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“I ‘Write’ My Films in the Editing Room”: Editor Jules Rosskam on Desire Lines

Two men, one older and balding and one younger with cropped brown hair, stand under purple and blue lights with their shirts off.Desire Lines, courtesy of Sundance Institute.

Premiering in the NEXT section of the 2024 Sundance Film Festival, Desire Lines presents the time-traveling journey of an Iranian-American trans man, utilizing a vast archive of queer images in order to transport him between time and space.

Filmmaker and queer scholar Jules Rosskam also served as the film’s co-writer, producer and editor. Below, he describes why he always opts to edit his own work, the various artists that inspire him and a reoccurring motif the film contains that revealed itself during the edit.

See all responses to our annual Sundance editor questionnaire here.

Filmmaker: How and why did you wind up being the editor of your film? What were the factors and attributes that led to your being hired for this job? 

Rosskam: I always edit my own films. This is in large part due to the fact that I “write” my films in the editing room. Up until then, exactly how they come together remains somewhat of a mystery, even to myself. But I have been doing this long enough that I trust my intuition as I’m in production, in order to set myself up with the right “pieces” so that I can build out a rhizomatic web through the editing process. One of the things I enjoy most about the filmmaking process, and which I excel at as an editor, is “finding story” in all of the footage. My films tend to work through a collage-like methodology where I am placing disparate people, places, and ideas next to one another in order to create new connections.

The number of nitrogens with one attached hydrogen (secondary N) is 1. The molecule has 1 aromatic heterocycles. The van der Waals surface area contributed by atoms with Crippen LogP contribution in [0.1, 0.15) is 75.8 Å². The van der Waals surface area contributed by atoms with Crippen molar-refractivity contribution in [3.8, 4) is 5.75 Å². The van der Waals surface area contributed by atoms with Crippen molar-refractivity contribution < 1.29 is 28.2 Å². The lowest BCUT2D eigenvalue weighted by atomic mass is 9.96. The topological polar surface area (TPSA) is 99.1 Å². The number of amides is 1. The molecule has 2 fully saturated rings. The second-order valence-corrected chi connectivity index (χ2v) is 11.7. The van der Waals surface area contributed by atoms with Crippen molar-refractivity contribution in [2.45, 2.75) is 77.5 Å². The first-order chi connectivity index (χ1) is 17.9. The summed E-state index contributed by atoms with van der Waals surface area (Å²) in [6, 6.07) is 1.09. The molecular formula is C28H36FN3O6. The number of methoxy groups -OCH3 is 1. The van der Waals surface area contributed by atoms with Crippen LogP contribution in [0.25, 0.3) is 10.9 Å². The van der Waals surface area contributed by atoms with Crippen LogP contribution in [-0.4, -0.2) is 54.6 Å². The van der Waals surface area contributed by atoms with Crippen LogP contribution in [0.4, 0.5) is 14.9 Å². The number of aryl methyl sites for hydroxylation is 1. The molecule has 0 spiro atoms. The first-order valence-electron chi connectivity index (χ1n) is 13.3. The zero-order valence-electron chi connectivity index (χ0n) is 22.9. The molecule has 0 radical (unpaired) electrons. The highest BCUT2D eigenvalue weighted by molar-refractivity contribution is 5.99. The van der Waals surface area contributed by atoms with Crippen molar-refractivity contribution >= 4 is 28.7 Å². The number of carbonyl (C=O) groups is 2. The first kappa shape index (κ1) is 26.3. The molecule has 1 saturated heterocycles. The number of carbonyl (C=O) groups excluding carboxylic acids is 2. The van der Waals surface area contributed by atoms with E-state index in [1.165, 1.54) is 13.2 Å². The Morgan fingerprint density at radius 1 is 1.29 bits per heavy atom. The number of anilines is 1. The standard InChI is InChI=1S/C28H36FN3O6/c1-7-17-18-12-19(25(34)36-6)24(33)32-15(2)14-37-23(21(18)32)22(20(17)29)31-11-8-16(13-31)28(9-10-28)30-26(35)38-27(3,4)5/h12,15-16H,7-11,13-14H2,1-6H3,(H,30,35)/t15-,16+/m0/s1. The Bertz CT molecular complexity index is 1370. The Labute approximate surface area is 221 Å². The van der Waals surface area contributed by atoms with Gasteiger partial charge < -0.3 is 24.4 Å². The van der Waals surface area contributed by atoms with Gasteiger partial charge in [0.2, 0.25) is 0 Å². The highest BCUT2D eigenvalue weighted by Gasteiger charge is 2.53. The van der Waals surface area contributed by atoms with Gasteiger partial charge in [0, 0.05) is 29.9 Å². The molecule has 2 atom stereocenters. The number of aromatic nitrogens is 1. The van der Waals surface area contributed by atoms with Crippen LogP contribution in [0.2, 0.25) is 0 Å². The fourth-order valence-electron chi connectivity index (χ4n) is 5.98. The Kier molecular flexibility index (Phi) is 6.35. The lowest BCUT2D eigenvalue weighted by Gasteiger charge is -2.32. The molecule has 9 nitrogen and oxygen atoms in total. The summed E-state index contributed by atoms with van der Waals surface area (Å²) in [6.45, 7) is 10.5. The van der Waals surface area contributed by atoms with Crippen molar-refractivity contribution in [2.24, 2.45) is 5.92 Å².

Filmmaker: In terms of advancing your film from its earliest assembly to your final cut, what were goals as an editor? What elements of the film did you want to enhance, or preserve, or tease out or totally reshape? 

Rosskam: As is true with so many documentaries, the biggest struggle here was taking over 50 hours of interview footage and cutting it down to twenty five minutes. Additionally, these interviews had to connect to, advance, and complicate both the archival materials we were working with and the scripted narrative. So my main goal here was to find and then pull out a few conceptual and thematic threads that tied all of the footage together. The interviewees are discussing deeply personal and intimate aspects of their lives and since this film emphasizes the collective over the individual we also had to find the right balance of pulling exemplary moments from the individual interviews without overly compressing the nuanced conversations that were taking place within each. 

Filmmaker: How did you achieve these goals? What types of editing techniques, or processes, or feedback screenings allowed this work to occur? 

Rosskam: Time is key. And, of course, there never seems to be enough of it. But my process would include intense days or weeks of editing non-stop and then several days away from the edit. You need time to sit with each version of the edit to see what resonates and emerges in the spaces of rest. I have a small group of trusted interlocutors—in addition to some team members—that I showed rough cuts to along the way, but mostly it’s an internal process. Another technique I find useful is giving yourself a few days, or a week if you can spare it, to walk away from the script (if there is one) or let go of what you think you’re trying to do, and just start from scratch with a scene or larger section of the film. Make it as weird as you can. Sometimes it sticks and if you hadn’t given yourself permission to just get weird with it, you may have never gotten to this new place. And sometimes you throw it all out and it’s just an affirmation that the path you were already on is the right one.